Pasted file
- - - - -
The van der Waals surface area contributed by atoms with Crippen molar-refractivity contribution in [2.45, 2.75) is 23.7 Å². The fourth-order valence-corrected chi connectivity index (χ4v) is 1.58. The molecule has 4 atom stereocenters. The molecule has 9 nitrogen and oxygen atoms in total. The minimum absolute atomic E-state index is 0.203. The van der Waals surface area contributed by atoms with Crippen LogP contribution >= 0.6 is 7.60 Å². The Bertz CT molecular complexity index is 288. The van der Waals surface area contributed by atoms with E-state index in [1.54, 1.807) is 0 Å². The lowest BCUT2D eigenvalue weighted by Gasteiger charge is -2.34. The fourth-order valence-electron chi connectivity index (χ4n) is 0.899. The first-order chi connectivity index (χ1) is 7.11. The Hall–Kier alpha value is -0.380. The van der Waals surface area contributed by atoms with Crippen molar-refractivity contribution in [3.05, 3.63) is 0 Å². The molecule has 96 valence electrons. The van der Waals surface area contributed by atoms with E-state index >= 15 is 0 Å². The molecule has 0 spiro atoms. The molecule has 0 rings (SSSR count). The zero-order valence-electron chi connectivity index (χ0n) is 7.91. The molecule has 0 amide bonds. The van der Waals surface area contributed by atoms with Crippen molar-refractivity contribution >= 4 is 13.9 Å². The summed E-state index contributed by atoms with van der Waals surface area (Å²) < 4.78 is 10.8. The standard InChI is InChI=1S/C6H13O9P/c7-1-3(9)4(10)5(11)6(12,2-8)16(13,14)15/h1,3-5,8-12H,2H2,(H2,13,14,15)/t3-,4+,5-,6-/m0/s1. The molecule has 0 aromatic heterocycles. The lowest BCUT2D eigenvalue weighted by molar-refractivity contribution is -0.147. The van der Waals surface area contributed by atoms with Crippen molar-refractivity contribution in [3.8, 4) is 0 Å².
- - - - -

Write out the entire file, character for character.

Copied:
The van der Waals surface area contributed by atoms with Crippen molar-refractivity contribution in [2.45, 2.75) is 23.7 Å². The fourth-order valence-corrected chi connectivity index (χ4v) is 1.58. The molecule has 4 atom stereocenters. The molecule has 9 nitrogen and oxygen atoms in total. The minimum absolute atomic E-state index is 0.203. The van der Waals surface area contributed by atoms with Crippen LogP contribution >= 0.6 is 7.60 Å². The Bertz CT molecular complexity index is 288. The van der Waals surface area contributed by atoms with E-state index in [1.54, 1.807) is 0 Å². The lowest BCUT2D eigenvalue weighted by Gasteiger charge is -2.34. The fourth-order valence-electron chi connectivity index (χ4n) is 0.899. The first-order chi connectivity index (χ1) is 7.11. The Hall–Kier alpha value is -0.380. The van der Waals surface area contributed by atoms with Crippen molar-refractivity contribution in [3.05, 3.63) is 0 Å². The molecule has 96 valence electrons. The van der Waals surface area contributed by atoms with E-state index >= 15 is 0 Å². The molecule has 0 spiro atoms. The molecule has 0 rings (SSSR count). The zero-order valence-electron chi connectivity index (χ0n) is 7.91. The molecule has 0 amide bonds. The van der Waals surface area contributed by atoms with Crippen molar-refractivity contribution >= 4 is 13.9 Å². The summed E-state index contributed by atoms with van der Waals surface area (Å²) < 4.78 is 10.8. The standard InChI is InChI=1S/C6H13O9P/c7-1-3(9)4(10)5(11)6(12,2-8)16(13,14)15/h1,3-5,8-12H,2H2,(H2,13,14,15)/t3-,4+,5-,6-/m0/s1. The molecule has 0 aromatic heterocycles. The lowest BCUT2D eigenvalue weighted by molar-refractivity contribution is -0.147. The van der Waals surface area contributed by atoms with Crippen molar-refractivity contribution in [3.8, 4) is 0 Å².